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[raf-ish] /ˈræf ɪʃ/
mildly or sometimes engagingly disreputable or nonconformist; rakish:
a matinee idol whose raffish offstage behavior amused millions.
gaudily vulgar or cheap; tawdry.
Origin of raffish
First recorded in 1795-1805; raff + -ish1
Related forms
raffishly, adverb
raffishness, noun Unabridged
Based on the Random House Dictionary, © Random House, Inc. 2018.
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Examples from the Web for raffish
Contemporary Examples
  • Visiting him in his room at the raffish Chelsea Hotel, I noticed that there was a crumpled cigarette package under the bed.

Historical Examples
  • raffish and flamboyant, he lounged forward to the window of the carriage.

    A Daughter of Raasay William MacLeod Raine
  • raffish party too, spy and conspirator persuasion, that sort of thing.

    Nevermore Rolf Boldrewood
  • And oh the raffish counts and more than doubtful countesses, the noodles and the blacklegs, the good society!

  • And there are screeching Cockney women, raw and raffish, brutalized children, and men who would survive in the fiercest jungle.

    Nights in London

    Thomas Burke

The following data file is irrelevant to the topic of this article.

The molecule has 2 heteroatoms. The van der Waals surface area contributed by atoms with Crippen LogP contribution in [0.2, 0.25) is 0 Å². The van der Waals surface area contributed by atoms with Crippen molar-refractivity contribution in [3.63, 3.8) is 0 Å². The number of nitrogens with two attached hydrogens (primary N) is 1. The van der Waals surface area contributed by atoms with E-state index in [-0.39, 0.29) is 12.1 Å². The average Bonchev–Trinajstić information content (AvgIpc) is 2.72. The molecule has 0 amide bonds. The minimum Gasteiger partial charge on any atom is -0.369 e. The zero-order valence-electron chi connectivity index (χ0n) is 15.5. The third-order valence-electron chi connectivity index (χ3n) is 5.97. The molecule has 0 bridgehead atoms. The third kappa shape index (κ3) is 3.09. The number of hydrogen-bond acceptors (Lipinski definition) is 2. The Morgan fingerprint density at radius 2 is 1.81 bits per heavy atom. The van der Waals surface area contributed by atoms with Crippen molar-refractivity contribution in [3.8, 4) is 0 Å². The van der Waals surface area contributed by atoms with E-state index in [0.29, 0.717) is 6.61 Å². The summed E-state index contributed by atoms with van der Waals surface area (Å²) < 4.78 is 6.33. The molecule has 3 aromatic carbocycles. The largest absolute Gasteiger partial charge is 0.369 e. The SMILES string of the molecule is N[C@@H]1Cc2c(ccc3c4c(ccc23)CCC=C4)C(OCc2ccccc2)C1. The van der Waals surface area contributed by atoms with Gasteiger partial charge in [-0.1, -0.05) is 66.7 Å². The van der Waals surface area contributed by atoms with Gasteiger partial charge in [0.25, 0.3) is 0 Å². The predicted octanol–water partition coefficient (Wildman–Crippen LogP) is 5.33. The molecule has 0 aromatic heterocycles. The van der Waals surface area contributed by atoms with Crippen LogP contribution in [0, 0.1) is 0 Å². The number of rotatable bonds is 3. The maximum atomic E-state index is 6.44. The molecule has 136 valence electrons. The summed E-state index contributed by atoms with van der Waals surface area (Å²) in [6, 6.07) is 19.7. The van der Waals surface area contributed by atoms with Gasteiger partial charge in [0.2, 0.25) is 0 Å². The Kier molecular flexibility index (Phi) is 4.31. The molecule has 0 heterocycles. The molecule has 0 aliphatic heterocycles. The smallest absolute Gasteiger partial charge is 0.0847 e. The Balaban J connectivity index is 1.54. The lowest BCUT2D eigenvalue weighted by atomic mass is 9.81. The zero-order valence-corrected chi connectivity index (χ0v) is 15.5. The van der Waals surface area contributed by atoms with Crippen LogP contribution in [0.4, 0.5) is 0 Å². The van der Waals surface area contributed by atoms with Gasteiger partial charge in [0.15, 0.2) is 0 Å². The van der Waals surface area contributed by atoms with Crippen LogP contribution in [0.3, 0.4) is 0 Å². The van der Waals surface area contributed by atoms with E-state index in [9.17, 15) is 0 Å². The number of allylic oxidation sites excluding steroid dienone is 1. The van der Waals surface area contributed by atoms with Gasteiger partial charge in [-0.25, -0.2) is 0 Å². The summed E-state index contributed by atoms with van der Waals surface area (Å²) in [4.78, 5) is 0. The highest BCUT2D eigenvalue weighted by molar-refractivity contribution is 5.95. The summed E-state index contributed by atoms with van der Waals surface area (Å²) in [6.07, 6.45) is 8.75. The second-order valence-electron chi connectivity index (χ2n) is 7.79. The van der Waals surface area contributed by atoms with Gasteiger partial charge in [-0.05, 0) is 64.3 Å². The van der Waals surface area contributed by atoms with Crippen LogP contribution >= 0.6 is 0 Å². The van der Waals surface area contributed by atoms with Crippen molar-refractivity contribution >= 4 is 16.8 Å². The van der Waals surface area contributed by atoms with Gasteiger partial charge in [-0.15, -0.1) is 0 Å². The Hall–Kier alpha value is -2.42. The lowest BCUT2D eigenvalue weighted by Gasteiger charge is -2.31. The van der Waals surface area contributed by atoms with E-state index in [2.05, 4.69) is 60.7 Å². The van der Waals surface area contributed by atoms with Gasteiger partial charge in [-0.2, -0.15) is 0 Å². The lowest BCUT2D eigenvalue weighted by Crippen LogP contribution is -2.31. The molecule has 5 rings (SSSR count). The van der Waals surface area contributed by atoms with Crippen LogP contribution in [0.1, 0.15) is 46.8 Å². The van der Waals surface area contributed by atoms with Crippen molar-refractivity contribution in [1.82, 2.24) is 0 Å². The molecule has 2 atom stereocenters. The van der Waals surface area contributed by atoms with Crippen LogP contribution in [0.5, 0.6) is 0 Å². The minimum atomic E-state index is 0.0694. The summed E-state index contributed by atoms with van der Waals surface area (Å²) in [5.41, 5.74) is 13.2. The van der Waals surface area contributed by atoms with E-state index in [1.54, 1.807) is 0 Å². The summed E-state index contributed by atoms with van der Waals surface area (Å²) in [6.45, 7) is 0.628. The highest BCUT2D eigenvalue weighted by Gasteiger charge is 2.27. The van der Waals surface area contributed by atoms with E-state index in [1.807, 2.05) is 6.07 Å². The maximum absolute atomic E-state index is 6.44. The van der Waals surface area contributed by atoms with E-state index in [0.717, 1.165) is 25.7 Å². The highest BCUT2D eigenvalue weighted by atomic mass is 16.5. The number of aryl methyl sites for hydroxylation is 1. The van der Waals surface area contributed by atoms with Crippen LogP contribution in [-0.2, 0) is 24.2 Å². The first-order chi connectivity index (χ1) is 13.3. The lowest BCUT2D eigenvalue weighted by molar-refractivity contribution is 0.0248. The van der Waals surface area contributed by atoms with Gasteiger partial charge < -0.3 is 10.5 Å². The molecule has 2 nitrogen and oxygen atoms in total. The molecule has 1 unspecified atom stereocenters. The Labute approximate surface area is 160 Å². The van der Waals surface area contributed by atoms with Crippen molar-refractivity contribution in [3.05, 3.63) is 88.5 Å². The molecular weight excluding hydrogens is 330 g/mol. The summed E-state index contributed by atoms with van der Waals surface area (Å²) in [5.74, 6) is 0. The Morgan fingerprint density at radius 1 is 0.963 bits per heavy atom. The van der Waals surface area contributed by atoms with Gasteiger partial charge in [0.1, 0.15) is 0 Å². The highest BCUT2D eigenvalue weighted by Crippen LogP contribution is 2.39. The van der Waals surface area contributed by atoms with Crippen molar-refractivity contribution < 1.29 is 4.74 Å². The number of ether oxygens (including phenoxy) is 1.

• You see, he is himself pater familias, with no Bohemian trait or raffish turn.

  • But she had an untidy, touzled, raffish appearance, due to I knew not what investiture of disrepute.

    The Morals of Marcus Ordeyne William J. Locke
  • The raffish mongrel was apparently endeavouring to fletcherize a complete stranger of the Sealyham family.

    The Adventures of Sally P. G. Wodehouse
  • The raffish young gentleman in gloves must measure his scholarship with the plain, clownish laddie from the parish school.

  • If they could do that, need they ever have shot that raffish old lord—I beg pardon, my dear—your highly respected grandfather?

    Erema R. D. Blackmore
British Dictionary definitions for raffish


careless or unconventional in dress, manners, etc; rakish
tawdry; flashy; vulgar
Derived Forms
raffishly, adverb
raffishness, noun
Word Origin
C19: see raff
Collins English Dictionary - Complete & Unabridged 2012 Digital Edition
© William Collins Sons & Co. Ltd. 1979, 1986 © HarperCollins
Publishers 1998, 2000, 2003, 2005, 2006, 2007, 2009, 2012
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Word Origin and History for raffish

"disreputable, vulgar," 1801 (first attested in Jane Austen), from raff "people," usually of a lower sort (1670s), probably from rif and raf (mid-14c.) "everyone," from Middle English raf, raffe "one and all, everybody" (see riffraff). Related: Raffishly; raffishness.

Online Etymology Dictionary, © 2010 Douglas Harper
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